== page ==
art with code

2009-08-31

GDP projections

I took some GDP and population figures from Wikipedia and NationMaster and tried to predict the future with them.

First off, the current situation:

Region2008 nominal GDP/capitaPopulation in millions
United States47,103310
European Union38,390500
Japan38,055127
Russia12,487142
China3,1741,345
India1,0781,173


Grabbing last decade's average growth rates for each, we can do a linear extrapolation to 2020:

Region2020 GDP/capita2020 population
United States72,900341
European Union73,200661
Japan46,000127
Russia91,000137
China13,3811,431
India2,9901,368


These projections do have some issues though:

Russia posted 6x growth over the last decade, continuing that for a second decade sounds unrealistic, because 1998 Russia was suffering from a big financial crisis. A more realistic 3-4x decade growth would put them at $37,500-$50,000 GDP per capita.

160 million person more people in the EU. The EU population growth is mostly driven by enlargement. To grow by 160 million, the EU would need the Balkans (25 million), Turkey (75 million) and Ukraine (46 million.) And the EUR/USD exchange rate is favoring EUR at the moment, while in 2000 the USD was higher. Using an estimate based on 1999 figures, the GDP/capita projection would be around $67000. Though if the EU population growth misses the spot, the GDP/capita will likely be higher as a result, the possible member countries having a GDP/capita a third or fourth of the EU average.

Japan's low growth is from the bubble bursting in 1996, and the following decade of flat growth. Japan's only now reaching mid-90s levels again; the 1994 and 2008 Japan GDP/capita are roughly the same. Assuming that Japan starts posting decade growth rates in the 1.5-1.75x range, they'd be somewhere between the US and EU in 2020.

2040 projections


The linear projections fail even more for 2040. To highlight, consider Russia's GDP/capita. The 2040 projection is 3.7 million dollars. The whole Russian GDP would be 478 trillion dollars, constituting half the global economy. Which is unlikely, to say the least.

My guess for Russia's growth over the next three decades would be something like 4x in 2010-2020, 2x in 2020-2030, 1.5x in 2030-2040. Which'd put Russia at $156,000 GDP/capita. It might seem high today, but consider that the US GDP/capita thirty years ago was $10,000.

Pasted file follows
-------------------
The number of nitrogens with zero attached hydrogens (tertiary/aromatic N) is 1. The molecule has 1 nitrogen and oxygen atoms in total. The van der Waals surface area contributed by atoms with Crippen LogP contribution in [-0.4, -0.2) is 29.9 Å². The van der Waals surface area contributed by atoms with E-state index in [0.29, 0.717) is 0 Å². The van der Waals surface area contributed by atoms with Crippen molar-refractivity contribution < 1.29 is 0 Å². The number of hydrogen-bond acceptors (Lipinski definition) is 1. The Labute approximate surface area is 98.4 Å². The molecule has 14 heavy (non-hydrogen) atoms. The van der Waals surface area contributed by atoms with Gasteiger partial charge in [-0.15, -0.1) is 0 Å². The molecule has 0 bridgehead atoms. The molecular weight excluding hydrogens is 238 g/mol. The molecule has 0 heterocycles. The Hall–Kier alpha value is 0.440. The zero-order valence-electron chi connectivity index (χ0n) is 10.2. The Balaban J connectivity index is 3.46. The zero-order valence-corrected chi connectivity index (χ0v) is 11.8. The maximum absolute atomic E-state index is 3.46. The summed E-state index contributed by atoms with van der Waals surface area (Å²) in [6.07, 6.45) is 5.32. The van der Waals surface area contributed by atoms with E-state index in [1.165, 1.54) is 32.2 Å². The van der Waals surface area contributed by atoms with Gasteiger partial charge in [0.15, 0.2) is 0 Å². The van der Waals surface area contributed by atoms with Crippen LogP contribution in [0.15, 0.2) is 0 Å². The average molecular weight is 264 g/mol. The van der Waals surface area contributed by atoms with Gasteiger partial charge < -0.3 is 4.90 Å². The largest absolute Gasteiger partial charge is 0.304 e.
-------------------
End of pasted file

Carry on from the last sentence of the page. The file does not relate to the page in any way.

At the rate EU and Indian populations were growing in the last decade, EU's population would overtake India in 2080, and they'd have 3.5 and 3.4 billion people, respectively. The 2040 projection for EU would be 1.15 billion citizens, and that'd require all of North Africa and Middle East, plus perhaps parts of Sub-Saharan Africa, and Russia or Pakistan. Which sounds a wee bit far-fetched. Perhaps there will be an union of unions, or some other export mechanism for the EU's rule-of-law-investment-free-trade-combo.

The EU GDP/capita in 2040 would be around $153,000. The US GDP/capita projection for 2040 is $165,000, and Japan might be somewhere around the two. The linear projection for Japan would have them at $78,000, but that doesn't sound too likely.

The Chinese GDP/capita would be at $174,262 at today's high growth rates, which I wouldn't trust to hold for three decades. Today China's GDP/capita compared to the US is at around 1970s South Korea, or late-50s Japan and Spain. If China sticks to Japan's path (4x, 4.5x, 2.7x), they'll be at around US levels in 2040, perhaps followed by a bubble crash. With the South Korean way (4x, 2.3x, 1.6x), the projection is 35% of the US GDP/capita, or $58,000. The Spanish path (2x, 5x, 2x) would take them to half the US GDP/capita.

India would be the most populous country in the world with 1.86 billion, propelling it past China's projected 1.6 billion. India's 3x per decade growth would bring their GDP/capita to around $18,800. The Indian growth might pick up though, three decades of Japan-style growth would bring them to $58,000. Perhaps a good estimate would be somewhere in between: $32,000?

And then the computational power disclaimer: by 2040, you can get a human brain worth of processing power for something like $100 / year, which nicely throws a spanner in these GDP projections. If each person has a dozen virtual humans running on the side, the amount of stuff that one person can get done might well be multiplied by that.
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